The knock on the door startled Marie. It was too late to be expecting visitors. She had just put her son to bed. Her husband, Eric, was hunched over at the sitting area in the foyer with a glass of thirty-year-old scotch in one hand and his head in the other. He had seemed uncharacteristically distraught as of late. Marie loved her husband, but she realized she hadn’t been very attentive lately. Between running her charity, attending social functions, and playing on the country club’s tennis team she hadn’t gotten the opportunity to ask Eric what had been troubling him.
She knew his company had recently dropped a couple of points in the stock market so she just assumed it was a money issue. To her, a little bit of cash was nothing to fret over. After all, they had come from practically nothing and now they had plenty of it. They would be fine.
The knock came again.
Marie tugged open the heavy oak door to reveal an ominous looking stranger standing behind it. He was so tall that he had to duck his massive head under the oversized door’s ten-foot-tall frame as he entered the room. His skin was pale; almost snow white, a stark contrast to his intense shadowy eyes—two dark pieces of coal buried deep into the sunken sockets of his face. The stranger wore a long black trench coat buttoned down from his neck all the way to just below his knees. His hands and feet were massive—nearly twice the size of a normal man’s. When he smiled at Marie she caught a glimpse of his teeth. Jagged and pointed, they looked like they belonged in the mouth of a mangy dog. The stranger turned his monstrous head towards Marie's husband and began to speak. His voice was low and gravelly, but so powerful she felt it rumble through the room’s walls and her body alike.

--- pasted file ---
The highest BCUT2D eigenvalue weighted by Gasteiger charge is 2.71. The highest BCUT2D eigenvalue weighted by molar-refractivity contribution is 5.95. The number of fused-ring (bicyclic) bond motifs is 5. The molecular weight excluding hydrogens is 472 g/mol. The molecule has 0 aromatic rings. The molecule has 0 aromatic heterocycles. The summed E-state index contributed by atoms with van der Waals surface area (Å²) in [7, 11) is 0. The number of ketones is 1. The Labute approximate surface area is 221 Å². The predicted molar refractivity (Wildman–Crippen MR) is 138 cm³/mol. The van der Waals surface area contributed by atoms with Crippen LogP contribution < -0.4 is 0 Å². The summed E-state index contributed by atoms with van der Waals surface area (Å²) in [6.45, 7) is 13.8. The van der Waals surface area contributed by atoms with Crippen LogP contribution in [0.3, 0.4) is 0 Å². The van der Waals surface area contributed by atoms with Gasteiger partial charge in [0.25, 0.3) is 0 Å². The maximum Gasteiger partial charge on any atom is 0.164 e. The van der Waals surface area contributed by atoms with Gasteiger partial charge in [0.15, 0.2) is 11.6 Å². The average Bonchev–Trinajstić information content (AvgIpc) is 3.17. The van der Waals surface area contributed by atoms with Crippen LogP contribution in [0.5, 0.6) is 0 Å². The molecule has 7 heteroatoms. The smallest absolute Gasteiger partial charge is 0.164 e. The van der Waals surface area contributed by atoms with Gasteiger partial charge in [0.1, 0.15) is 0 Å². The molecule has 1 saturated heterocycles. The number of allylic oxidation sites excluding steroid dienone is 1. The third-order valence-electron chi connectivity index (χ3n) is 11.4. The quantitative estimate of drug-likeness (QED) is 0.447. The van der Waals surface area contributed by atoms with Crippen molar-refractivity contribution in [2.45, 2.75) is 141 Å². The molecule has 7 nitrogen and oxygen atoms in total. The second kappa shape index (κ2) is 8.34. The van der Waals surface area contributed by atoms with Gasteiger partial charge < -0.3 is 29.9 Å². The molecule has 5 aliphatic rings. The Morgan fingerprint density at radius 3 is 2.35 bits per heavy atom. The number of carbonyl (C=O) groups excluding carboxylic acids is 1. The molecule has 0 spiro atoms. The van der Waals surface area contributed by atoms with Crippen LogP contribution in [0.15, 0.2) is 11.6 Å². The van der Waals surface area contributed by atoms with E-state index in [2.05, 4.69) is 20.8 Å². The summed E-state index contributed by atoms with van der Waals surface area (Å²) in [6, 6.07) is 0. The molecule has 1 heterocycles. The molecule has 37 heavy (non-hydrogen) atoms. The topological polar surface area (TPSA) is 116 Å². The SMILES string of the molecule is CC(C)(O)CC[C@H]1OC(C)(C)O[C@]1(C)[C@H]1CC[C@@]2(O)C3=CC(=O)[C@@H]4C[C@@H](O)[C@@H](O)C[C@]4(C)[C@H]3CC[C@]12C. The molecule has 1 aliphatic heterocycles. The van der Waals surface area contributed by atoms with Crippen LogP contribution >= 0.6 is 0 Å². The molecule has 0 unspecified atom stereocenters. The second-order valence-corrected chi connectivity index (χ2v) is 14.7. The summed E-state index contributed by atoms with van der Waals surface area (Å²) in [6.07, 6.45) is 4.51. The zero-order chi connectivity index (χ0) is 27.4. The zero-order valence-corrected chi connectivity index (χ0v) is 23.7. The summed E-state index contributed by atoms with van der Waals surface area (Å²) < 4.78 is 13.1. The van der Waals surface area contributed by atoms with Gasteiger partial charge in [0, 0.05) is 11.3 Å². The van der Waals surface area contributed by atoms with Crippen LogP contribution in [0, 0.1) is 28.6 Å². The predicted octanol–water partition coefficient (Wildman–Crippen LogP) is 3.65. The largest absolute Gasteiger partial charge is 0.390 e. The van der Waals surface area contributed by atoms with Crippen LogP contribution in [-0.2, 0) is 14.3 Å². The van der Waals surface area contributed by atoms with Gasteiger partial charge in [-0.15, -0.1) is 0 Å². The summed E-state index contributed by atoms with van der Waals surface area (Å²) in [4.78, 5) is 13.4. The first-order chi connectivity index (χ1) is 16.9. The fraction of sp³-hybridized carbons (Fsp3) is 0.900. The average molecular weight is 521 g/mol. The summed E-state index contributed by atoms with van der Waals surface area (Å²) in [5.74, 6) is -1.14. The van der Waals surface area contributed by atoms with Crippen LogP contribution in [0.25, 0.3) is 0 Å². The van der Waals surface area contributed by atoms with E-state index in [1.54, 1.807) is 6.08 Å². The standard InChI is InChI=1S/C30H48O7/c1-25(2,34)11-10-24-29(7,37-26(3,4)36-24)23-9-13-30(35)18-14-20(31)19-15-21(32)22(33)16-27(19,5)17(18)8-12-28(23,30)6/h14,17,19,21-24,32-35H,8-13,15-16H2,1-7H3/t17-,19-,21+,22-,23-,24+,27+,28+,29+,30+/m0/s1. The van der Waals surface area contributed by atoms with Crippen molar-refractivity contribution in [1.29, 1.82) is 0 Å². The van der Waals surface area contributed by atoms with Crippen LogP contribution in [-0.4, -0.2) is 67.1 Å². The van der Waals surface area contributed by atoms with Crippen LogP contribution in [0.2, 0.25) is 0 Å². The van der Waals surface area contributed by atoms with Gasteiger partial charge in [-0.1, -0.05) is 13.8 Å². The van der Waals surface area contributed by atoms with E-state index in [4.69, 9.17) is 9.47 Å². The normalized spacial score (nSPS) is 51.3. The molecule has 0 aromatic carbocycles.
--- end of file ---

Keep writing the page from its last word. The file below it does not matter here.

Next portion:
"Eric Wallace. I have come to collect my debt."
It was at that moment Marie understood what was going on: The success of Eric's Internet startup, the big house in the hills, the fancy cars, the charity, and most importantly the horrible, giant, inhuman looking man who had just entered their home. Eric had made a deal with the devil. She flung herself to the demon's feet.
"Please! You can't take his soul!” she cried. “There has to be another way!"
The stranger reached out a long bony finger and caressed her wet, tear-soaked cheeks.
"Oh, my dear,” he began. “I’m afraid you misunderstand. Your husband didn’t sell me his soul. He sold me yours.”
Credited to Vincent V. Cava